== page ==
The Karamoja Question: Are we planning to fail or failing to plan? An analysis of government and CSO interventions from March 2021 to date.


On June 15th 2023 the United Nations Food and Agricultural Organisation (FAO), World Food Programme (WFP) and United Nations Children’s Fund (UNICEF), under the auspices of the Integrated Food Security Phase Classification (IPC), published a worrying report detailing the status of food insecurity in Karamoja sub-region.

The report noted with alarm the fact that at least 582,000 people in Karamoja are in a food crisis and over 1.18 million of Karamoja’s 1.4 million people are food stressed or worse. This must have been grim reading for food security planners within these critical aid organizations as well as within the Office of the Prime Minister.

Karamoja in the past 20 years has received over 500 Million US dollars in aid donations, donor-funded programs, relief food and government initiatives that seem to have yielded mixed results.

As Karamoja develops on the road to Uganda’s Vision 2040 and the discovery of large mineral deposits in the region are exploited, the ordinary Karimojong, who for lack of employable skills, low literacy levels and limited access to credit find themselves unable to afford life or fit into the modern Karamoja.

Coupled with a resurgence in Insecurity over the last 5 years, cycles of crop failures, unreliable rains and little access to inputs, this is a dangerous cocktail of trouble.  While it is true that malnutrition, infant mortality and stunting has been on the decline in the past 20 years due to successes in government and Donor interventions the situation is far from fair. Maternal Mortality remains unnecessarily high, the number of children that reach 5 years of age is also staggeringly low.


For a long time the government approach to Karamoja Food security was that of emergency response to famine with little attention to mechanization of agriculture, large scale crop production or irrigation. Despite the government investing hundreds of billions of shillings in pro-growth and Marshall plan like activities spanning post conflict regions across northern Uganda such as PRDP (Peace Reconstruction and Development Plan), NUSAF (Northern Uganda Social Action Fund), DINU (Development Initiative for Northern Uganda), Operation Wealth Creation, Youth Livelihood Fund, Women’s Entreprenuership Fund, there has been little input from ordinary Karimojong in centralized planning and a genuine lack of integration of Karamoja into national development planning and frameworks.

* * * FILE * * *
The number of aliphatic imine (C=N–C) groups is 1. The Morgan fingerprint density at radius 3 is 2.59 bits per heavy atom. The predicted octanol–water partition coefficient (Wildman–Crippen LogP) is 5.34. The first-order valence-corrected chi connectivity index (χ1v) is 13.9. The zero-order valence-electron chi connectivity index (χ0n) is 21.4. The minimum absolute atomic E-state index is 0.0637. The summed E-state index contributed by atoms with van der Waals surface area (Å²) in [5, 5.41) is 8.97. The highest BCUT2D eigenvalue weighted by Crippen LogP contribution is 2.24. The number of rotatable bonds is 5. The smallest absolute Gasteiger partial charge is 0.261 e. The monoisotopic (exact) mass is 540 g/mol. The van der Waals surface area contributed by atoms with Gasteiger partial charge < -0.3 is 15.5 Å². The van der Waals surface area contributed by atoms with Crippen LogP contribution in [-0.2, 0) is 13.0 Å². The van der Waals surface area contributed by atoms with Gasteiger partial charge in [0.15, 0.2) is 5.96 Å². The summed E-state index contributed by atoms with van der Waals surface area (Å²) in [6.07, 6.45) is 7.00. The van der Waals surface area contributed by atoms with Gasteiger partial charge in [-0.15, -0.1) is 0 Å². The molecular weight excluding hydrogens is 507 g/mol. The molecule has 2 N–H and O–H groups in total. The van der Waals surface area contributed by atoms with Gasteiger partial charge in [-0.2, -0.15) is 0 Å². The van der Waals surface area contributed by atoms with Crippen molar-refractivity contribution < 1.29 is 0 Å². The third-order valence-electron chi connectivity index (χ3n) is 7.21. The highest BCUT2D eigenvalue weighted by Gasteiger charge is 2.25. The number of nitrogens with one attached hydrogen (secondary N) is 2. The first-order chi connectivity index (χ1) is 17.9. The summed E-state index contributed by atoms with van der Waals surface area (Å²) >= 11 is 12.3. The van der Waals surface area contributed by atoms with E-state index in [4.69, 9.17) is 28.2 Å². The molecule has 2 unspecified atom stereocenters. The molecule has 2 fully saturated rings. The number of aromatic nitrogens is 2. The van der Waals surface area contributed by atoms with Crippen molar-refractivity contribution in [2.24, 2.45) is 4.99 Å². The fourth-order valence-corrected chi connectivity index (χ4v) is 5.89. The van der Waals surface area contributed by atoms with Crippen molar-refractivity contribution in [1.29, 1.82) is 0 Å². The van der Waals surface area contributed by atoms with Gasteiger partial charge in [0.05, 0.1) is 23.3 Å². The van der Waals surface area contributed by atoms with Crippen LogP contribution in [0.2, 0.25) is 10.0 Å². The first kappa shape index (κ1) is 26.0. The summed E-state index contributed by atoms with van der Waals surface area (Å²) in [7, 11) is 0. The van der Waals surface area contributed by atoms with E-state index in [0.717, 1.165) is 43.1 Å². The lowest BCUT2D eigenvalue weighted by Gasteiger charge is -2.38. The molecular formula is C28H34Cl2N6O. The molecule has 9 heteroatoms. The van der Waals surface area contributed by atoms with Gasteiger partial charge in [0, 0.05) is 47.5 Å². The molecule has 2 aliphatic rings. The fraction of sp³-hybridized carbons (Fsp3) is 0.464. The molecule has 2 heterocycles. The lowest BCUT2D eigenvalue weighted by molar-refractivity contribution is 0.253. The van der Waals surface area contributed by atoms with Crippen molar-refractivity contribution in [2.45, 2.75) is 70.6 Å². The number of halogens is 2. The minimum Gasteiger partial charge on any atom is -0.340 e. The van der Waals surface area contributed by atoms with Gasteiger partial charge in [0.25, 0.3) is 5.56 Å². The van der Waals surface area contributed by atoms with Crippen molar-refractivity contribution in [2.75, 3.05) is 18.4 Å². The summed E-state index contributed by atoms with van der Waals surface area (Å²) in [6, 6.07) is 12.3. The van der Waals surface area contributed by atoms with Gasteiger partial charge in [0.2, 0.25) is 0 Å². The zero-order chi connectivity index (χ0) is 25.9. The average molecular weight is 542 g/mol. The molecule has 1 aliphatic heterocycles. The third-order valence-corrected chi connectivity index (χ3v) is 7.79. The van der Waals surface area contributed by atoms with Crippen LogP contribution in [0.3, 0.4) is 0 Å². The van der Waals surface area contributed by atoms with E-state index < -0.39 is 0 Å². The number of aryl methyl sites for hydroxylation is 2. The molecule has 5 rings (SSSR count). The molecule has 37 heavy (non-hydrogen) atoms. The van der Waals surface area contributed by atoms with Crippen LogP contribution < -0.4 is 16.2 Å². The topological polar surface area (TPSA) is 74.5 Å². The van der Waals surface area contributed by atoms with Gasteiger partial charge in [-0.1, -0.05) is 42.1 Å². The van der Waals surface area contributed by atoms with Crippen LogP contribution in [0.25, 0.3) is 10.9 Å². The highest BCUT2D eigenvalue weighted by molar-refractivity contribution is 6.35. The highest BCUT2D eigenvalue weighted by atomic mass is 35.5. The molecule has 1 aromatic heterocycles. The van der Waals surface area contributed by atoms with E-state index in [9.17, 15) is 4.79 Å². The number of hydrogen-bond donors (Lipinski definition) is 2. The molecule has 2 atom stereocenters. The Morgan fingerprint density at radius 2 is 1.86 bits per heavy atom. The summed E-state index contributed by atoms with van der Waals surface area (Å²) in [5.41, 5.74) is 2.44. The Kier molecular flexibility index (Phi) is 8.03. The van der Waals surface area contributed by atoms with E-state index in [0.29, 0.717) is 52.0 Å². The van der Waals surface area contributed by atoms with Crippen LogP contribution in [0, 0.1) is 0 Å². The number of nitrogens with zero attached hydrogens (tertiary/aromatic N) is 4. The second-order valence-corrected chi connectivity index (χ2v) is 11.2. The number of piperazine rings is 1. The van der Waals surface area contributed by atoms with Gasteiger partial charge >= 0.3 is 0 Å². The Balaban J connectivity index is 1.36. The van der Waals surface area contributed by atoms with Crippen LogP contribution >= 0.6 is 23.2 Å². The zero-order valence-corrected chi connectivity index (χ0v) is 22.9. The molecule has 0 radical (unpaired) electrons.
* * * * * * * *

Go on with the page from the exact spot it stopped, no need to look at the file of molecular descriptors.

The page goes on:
Given the fact that most parts of Karamoja survive on 1 season of rain per year there is also a sad occurrence of inputs arriving late making planting difficult. This is further compounded by the lack of dissemination of accurate meteorological data to the populace.  Government officials budget for billions of shillings in seconds with little regard for tax payers value for money.

Corruption and theft of funds is also an aggravating factor which we shall touch on later in this report.

NGOs and donors

Karamoja has a multitude of NGOs, CSOs, Faith Based Organisations, Aid Agencies and UN bodies. While many do vitally needed work such as scholarships for students, water supply, support to healthcare systems, livelihoods and food relief, there is a portion of NGOs that are not genuinely interested in helping Karamoja or transforming it for the better.

Majority of Non-government activities for the past ten years in Karamoja have revolved around sensitization of communities, research and capacity building of civil servants. In Karamoja today there is a thriving workshop economy with hotels reaping big from lunches, teas, venue hire and NGO staff benefiting from bloated per-diems we call this phenomenon ‘Workshopism’. Sadly the NGO officials travel in shockabsorbed, air conditioned vehicles and tour the manyattas for activities then return to their urban enclaves where they patronize drinking and eating establishments.

Marching parades, printed t-shirts and flyer printing and endless awareness campaigns are favourites, while construction of schools, dormitories, healthcenters, livelihoods support direct to beneficiaries is less favoured.

In order to be fair to NGOs sadly this is partly due to donor agencies having their own 5 year country plans and frameworks when launching calls for proposals which make it difficult for long term impact projects to be supported. Some of those duties are also a preserve of the government and in some cases are budgeted for however there is corruption.

NGOs and the Government have created a dependency syndrome in Karamoja over the last 40 years. Instead of being proactive and combatting problems before they are unmanageable, policy planning and donor interventions have been reactionary and focused on dependency and project continuity.

In some cases food relief has been found unfit for human consumption and this has led to deaths or hospitalisation. An example of this is the Napak district food poisoning fiasco of 2019. In some areas dependency is so high that mothers force their children to eat laundry detergent to deliberately keep them unhealthy that the family can permanently benefit from food relief.

Source; Karamoja Trumpet

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